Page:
Blood-Based Test May Detect Early-Stage Pancreatic Cancer

May 23, 2014
Anna Azvolinsky
Anna Azvolinsky

A blood-based test of four biomarkers including CA 19-9 may help clinicians diagnose pancreatic cancer at an earlier stage.

A blood-based test of four biomarkers including CA 19-9 may help clinicians diagnose pancreatic cancer at an earlier stage. The test correctly identified 92% of samples from patients with pancreatic cancer when compared with samples from healthy individuals. The test could also differentiate patients with cancer from those who have chronic pancreatitis or pancreatic cysts about 90% of the time.

These results were presented by study author Ayumu Taguchi, PhD, MD, assistant professor at the University of Texas MD Anderson Cancer Center in Houston, at a press conference for the American Association for Cancer Research (AACR) special meeting, Pancreatic Cancer: Innovations in Research and Treatment, held May 18–21 in New Orleans.

Only about 10% of patients with pancreatic cancer are diagnosed when their disease is localized to the pancreas, according to Taguchi, partly because of the difficulty of screening those at risk. Currently available imaging techniques such as ultrasound and magnetic resonance cholangiopancreatography (MRCP) can detect early-stage pancreatic cancer and pancreatic cysts, but these techniques are not feasible for screening large populations in terms of cost-effectiveness and invasiveness, Taguchi told Cancer Network. “Blood-based biomarkers would be ideal for screening of early-stage pancreatic cancer,” said Taguchi.

The known blood biomarker CA 19-9 is not reliable enough on its own to be used in a widely implemented test. For example, approximately 5% to 10% of people that have a fucosyltransferase deficiency do not have detectable CA 19-9 levels.

Initially, Taguchi and colleagues used samples from 98 pancreatic cancer patients, 29 patients with chronic pancreatitis, and 50 healthy individuals to narrow down potential biomarkers.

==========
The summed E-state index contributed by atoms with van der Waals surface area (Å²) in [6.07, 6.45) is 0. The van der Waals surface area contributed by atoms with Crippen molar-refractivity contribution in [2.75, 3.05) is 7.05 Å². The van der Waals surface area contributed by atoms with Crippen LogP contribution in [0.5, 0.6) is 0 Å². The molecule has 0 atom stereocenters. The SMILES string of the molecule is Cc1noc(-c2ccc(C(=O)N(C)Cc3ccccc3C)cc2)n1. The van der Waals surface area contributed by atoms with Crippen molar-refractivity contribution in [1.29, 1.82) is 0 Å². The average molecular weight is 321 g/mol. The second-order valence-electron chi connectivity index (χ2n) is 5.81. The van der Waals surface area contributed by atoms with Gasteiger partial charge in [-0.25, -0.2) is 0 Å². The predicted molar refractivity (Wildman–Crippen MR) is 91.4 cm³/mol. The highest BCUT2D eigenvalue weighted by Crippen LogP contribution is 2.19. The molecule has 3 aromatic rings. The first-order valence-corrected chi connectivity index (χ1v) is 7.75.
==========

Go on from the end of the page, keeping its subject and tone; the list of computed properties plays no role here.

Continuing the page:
The four biomarkers were then validated in two additional cohorts: one group consisting of 42 early-stage pancreatic cancer patients, 50 healthy individuals, and 50 patients with chronic pancreatitis, and a second group of 22 early-stage pancreatic cancer patients and 14 patients with benign pancreatic cysts. CA 19-9 alone and the four-panel test correctly identified samples negative for pancreatic cancer in 78% and 94% of healthy individuals, respectively.

The study authors are planning to further validate their biomarker panel by using a large number of prediagnostic samples collected prior to patients’ diagnoses with early-stage pancreatic cancer. The team is also integrating potential biomarkers from different platforms, such as microRNAs or autoantibodies, according to Taguchi.

In February, we reported on a blood test that uses the levels of two panels based on microRNA to distinguish advanced pancreatic cancer patients from healthy individuals. These researchers also compared the use of the two panels with the measurement of levels of CA 19-9. This test is still being validated in patients with early-stage pancreatic cancer.

Clinical applications of an early-detection, blood-based test should include identifying those at high risk for pancreatic cancer, identifying those who need further imaging tests, and improving the diagnostic performance of the currently available imaging techniques, said Taguchi.